A Hong Kong Exile production. At the Firehall Arts Centre on Tuesday, April 11. Continues to April 15
Audacious, avant-garde, experimental—and as one grinning audience member put it so accurately after the show, "unapologetic"—Room 2048 left many who watched it a bit stunned.
That's in no small part because it ended not with a traditional cast bow but in a suspended state of limbo, the performers on the dark stage caught in a dreamlike purgatory sliced up by slivers of light. The crowd didn't quite know if it should stay or go, even when the Firehall's heavy door to the lobby was cranked open.
But that feeling of awe was also because the show had done such surprising things with light and movement—some of them bombastic, some of them poetic.
The dance-based multidisciplinary work (choreographed by Natalie Tin Yin Gan) began more strikingly than almost any show in recent memory. To the sound of Susumu Hirasawa's throbbing anime pop, projected light made performer Michelle Lui appear to shift magically in space, as if we were watching cinematic jump edits. One moment she'd be standing in a rectangle of light facing one way, and in a single quick lighting change, she'd be facing another direction entirely, without ever seeming to move. The effect was discombobulating—as if your eyes had just been tricked.
And really, the young trio behind Hong Kong Exile is all about discombobulating, disassociating, and disorienting. If these "tricks" on the eyes were just about gimmicks, the show might seem self-indulgent, but there's a purpose to the often tormented, alienated imagery you see in the threesome's works. They're expressing anxiety over Hong Kong's final handover to China, (in 2047), the way they feel tied to yet distanced from that frightening event, as the diaspora who live here in Vancouver. The piece is a follow-up to 2015's NINEEIGHT, inspired by the start of the transfer of power over Hong Kong from Britain in 1998, and has the same frenzied feel.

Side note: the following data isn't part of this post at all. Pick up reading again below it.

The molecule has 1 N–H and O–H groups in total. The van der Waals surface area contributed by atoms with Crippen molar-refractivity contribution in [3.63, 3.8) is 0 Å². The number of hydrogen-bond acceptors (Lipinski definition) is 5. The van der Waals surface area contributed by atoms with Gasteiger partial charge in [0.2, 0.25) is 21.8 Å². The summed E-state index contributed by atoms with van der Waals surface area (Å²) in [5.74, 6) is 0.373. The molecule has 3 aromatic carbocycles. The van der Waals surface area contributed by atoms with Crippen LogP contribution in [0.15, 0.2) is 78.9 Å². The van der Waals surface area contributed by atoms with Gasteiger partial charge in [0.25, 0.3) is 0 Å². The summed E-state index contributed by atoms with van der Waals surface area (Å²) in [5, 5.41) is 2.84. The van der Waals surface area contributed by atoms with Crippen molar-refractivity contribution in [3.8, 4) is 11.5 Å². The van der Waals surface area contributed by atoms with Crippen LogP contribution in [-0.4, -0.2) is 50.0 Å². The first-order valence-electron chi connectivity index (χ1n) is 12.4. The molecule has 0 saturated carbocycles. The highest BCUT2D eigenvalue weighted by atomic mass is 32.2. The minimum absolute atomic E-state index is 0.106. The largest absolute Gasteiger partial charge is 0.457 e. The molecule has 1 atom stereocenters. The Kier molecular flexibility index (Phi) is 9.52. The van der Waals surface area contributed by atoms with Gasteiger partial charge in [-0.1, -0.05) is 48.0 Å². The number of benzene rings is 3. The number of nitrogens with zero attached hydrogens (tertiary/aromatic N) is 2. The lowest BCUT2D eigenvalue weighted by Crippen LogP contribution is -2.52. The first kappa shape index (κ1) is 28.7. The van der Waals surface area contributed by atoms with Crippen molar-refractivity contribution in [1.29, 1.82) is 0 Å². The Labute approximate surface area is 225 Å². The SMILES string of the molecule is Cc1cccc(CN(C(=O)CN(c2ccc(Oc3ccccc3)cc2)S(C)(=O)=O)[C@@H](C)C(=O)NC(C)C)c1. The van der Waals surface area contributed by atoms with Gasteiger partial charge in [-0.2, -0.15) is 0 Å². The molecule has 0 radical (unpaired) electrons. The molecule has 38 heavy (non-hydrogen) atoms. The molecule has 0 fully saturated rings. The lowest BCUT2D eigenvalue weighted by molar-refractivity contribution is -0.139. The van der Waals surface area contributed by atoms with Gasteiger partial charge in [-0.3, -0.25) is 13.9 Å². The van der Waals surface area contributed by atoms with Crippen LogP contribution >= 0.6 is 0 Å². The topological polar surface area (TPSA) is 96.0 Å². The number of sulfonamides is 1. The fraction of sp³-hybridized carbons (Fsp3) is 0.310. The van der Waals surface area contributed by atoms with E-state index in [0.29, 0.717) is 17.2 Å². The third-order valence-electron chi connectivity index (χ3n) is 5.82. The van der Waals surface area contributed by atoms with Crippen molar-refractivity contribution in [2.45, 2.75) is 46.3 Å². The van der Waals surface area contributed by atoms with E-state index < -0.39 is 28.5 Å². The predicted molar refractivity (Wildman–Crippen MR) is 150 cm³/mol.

None of this is spelled out literally. We see the magnetic Lui convulse violently, for seeming eternities in a flashing spotlight while Milton Lim ambles around her, glowing red cigarette in hand, like he's grooving out at a club. We see Alex Tam remove layer after layer of white boxers as Lui looks longingly on, an exercise in frustration and unrequited desire. And in the extended ending's cryptic repeated phrase, a squareofblacknesscreeps over and engulfs Lui and Lim, who are lying in repose like statues, only to recede and throw them into light again, over and over.
In an interview before the show, digital lighting and soundtrack designer Remy Siu explained the interdisciplinary troupe is interested in conveying the passage of time—in the case of the finale, the generations, the centuries, that sentence Hong Kong to Chinese rule.
A yearning burns intensely in every scene. Background materials tell us that and the mix of constant undulating fog and cinematic references are a nod to the passion and nostalgia of filmmaker Wong Kar-wai. Room 2048's heavy feeling of eternal waiting, never connecting, and being trapped in time says something about desire and loss that transcends words.
If all that sounds too serious, there's always a cheekiness that undercuts Hong Kong Exile's work. Witness Tam struggling to remember Chinese numbers and relating his own Oakville-originating diaspora story.
Room 2048 ends up an odd mix of the personal and the conceptual, and the material often feels willfully cryptic. But the images here, created through that inventive digital lighting, frantic movement, and all that fog, will deeply unsettle you. This is work that's bold, technically savvy, and risky. As that viewer said, unapologetic.